Land speed record project zooms into Barnstaple

A 1,000mph car designed to inspire the scientists and engineers of tomorrow takes centre stage at Petroc event.

A full sized replica of a rocket-powered car that will attempt to breach the 1,000 miles-per-hour land speed record took centre stage at a special event hosted by Petroc in Barnstaple on Thursday.

The Bloodhound project team, led by former land speed record holder Richard Noble OBE are seeking to break the magic 1,000mph barrier in 2013.

But their main aim is to inspire the next generation of young people to pursue careers in the sciences, maths and engineering with a project wholly designed and built in Britain.

The free public event was organised by Petroc as part of its role as regional lead for science, technology, engineering and maths (STEM.)

As well as the impressive vehicle itself, visitors could chat to the team, try their hand at the supersonic driving simulator and enjoy an engaging presentation from Richard, who broke the land speed record in 1983 when his Thrust2 car reached 633.468 mph.

In 1997 the Thrust SSC supersonic car developed by him and driven by RAF fighter pilot Wing Commander Andy Green reached 763 mph and became the first car to officially break the sound barrier.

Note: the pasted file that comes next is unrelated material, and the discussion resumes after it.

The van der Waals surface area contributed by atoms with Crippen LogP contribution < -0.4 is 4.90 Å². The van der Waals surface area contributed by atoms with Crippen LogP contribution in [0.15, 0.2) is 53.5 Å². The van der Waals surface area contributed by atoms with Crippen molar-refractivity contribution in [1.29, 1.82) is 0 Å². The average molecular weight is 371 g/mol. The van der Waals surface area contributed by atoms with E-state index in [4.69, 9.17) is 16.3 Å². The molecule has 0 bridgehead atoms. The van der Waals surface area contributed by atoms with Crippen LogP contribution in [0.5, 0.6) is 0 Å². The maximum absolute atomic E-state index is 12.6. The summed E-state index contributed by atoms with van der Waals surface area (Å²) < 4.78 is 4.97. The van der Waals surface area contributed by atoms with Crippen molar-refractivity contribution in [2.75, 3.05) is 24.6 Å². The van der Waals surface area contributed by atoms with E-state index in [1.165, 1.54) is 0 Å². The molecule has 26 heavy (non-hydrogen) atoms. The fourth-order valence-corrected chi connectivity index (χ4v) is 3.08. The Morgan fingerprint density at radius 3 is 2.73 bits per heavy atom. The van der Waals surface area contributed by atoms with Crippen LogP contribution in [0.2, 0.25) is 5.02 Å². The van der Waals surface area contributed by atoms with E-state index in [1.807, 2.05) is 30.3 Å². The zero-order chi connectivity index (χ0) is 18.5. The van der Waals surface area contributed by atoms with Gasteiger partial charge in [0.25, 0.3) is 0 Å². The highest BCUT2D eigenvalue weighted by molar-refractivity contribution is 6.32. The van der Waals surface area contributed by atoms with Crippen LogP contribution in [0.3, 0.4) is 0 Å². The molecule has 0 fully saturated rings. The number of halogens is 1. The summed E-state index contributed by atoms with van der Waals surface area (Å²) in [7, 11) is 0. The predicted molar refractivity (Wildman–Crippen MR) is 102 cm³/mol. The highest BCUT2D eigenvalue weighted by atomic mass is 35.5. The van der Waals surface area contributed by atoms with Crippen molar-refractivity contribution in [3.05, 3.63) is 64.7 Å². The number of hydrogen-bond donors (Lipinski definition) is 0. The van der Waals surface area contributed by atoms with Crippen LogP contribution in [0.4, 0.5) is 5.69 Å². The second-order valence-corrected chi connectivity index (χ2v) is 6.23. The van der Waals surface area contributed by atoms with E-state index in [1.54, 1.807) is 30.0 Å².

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Petroc students were also on hand running a variety of scientific display and demonstrations, while on Wednesday local primary school pupils were invited to an interactive science show.

“We have a huge problem in Britain with a shortage of scientists and engineers,” he told the Gazette, “so to encourage more young people we need something exciting.

“The car will go faster than a Euro Fighter at 3,000 feet and it is equivalent to 160 Formula One cars – it’s an amazing piece of machinery.

“We already have around 4,800 schools following the project and the idea is to make it open and make all the technology available so that they can study every little bit of it. All the data will be available live once we start running the car in 2013.”

The Bloodhound will be powered by both jet and rocket engines, plus an 800 bhp Cosworth race engine to run hydraulics and fuel pump.

Schools and colleges are invited to get involved with and follow the bloodhound project by going to www.bloodhoundssc.com. For a donation their names can be inscribed on the car’s tail fin, with 10,000 already taken and 90,000 remaining to fill.

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